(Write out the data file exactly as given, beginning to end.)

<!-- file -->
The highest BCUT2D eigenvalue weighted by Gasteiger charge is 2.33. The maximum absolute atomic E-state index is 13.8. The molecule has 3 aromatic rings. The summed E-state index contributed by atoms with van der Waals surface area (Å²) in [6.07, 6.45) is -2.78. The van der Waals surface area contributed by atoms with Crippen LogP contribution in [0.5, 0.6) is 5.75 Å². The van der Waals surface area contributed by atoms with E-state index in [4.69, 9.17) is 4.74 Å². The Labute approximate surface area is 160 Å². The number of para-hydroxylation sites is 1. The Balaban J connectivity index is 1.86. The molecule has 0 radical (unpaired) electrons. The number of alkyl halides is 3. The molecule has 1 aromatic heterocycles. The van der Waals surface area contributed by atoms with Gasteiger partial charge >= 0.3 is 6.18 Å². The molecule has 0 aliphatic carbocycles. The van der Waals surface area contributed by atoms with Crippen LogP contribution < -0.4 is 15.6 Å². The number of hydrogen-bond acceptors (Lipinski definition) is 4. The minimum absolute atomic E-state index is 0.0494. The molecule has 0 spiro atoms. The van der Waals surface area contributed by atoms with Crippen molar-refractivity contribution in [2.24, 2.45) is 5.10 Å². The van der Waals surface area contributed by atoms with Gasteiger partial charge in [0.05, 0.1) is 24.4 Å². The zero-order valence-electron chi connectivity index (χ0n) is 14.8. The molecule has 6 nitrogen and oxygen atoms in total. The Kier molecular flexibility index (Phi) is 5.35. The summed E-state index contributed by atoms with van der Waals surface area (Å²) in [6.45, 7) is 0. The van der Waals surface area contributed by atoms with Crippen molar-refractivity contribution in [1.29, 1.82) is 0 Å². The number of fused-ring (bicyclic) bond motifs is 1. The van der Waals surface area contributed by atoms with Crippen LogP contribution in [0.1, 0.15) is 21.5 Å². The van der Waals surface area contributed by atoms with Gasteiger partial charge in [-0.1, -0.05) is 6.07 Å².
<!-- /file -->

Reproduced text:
The highest BCUT2D eigenvalue weighted by Gasteiger charge is 2.33. The maximum absolute atomic E-state index is 13.8. The molecule has 3 aromatic rings. The summed E-state index contributed by atoms with van der Waals surface area (Å²) in [6.07, 6.45) is -2.78. The van der Waals surface area contributed by atoms with Crippen LogP contribution in [0.5, 0.6) is 5.75 Å². The van der Waals surface area contributed by atoms with E-state index in [4.69, 9.17) is 4.74 Å². The Labute approximate surface area is 160 Å². The number of para-hydroxylation sites is 1. The Balaban J connectivity index is 1.86. The molecule has 0 radical (unpaired) electrons. The number of alkyl halides is 3. The molecule has 1 aromatic heterocycles. The van der Waals surface area contributed by atoms with Gasteiger partial charge >= 0.3 is 6.18 Å². The molecule has 0 aliphatic carbocycles. The van der Waals surface area contributed by atoms with Crippen LogP contribution < -0.4 is 15.6 Å². The number of hydrogen-bond acceptors (Lipinski definition) is 4. The minimum absolute atomic E-state index is 0.0494. The molecule has 0 spiro atoms. The van der Waals surface area contributed by atoms with Crippen molar-refractivity contribution in [2.24, 2.45) is 5.10 Å². The van der Waals surface area contributed by atoms with Gasteiger partial charge in [0.05, 0.1) is 24.4 Å². The zero-order valence-electron chi connectivity index (χ0n) is 14.8. The molecule has 6 nitrogen and oxygen atoms in total. The Kier molecular flexibility index (Phi) is 5.35. The summed E-state index contributed by atoms with van der Waals surface area (Å²) in [6.45, 7) is 0. The van der Waals surface area contributed by atoms with Crippen molar-refractivity contribution in [1.29, 1.82) is 0 Å². The number of fused-ring (bicyclic) bond motifs is 1. The van der Waals surface area contributed by atoms with Crippen LogP contribution in [0.1, 0.15) is 21.5 Å². The van der Waals surface area contributed by atoms with Gasteiger partial charge in [-0.1, -0.05) is 6.07 Å².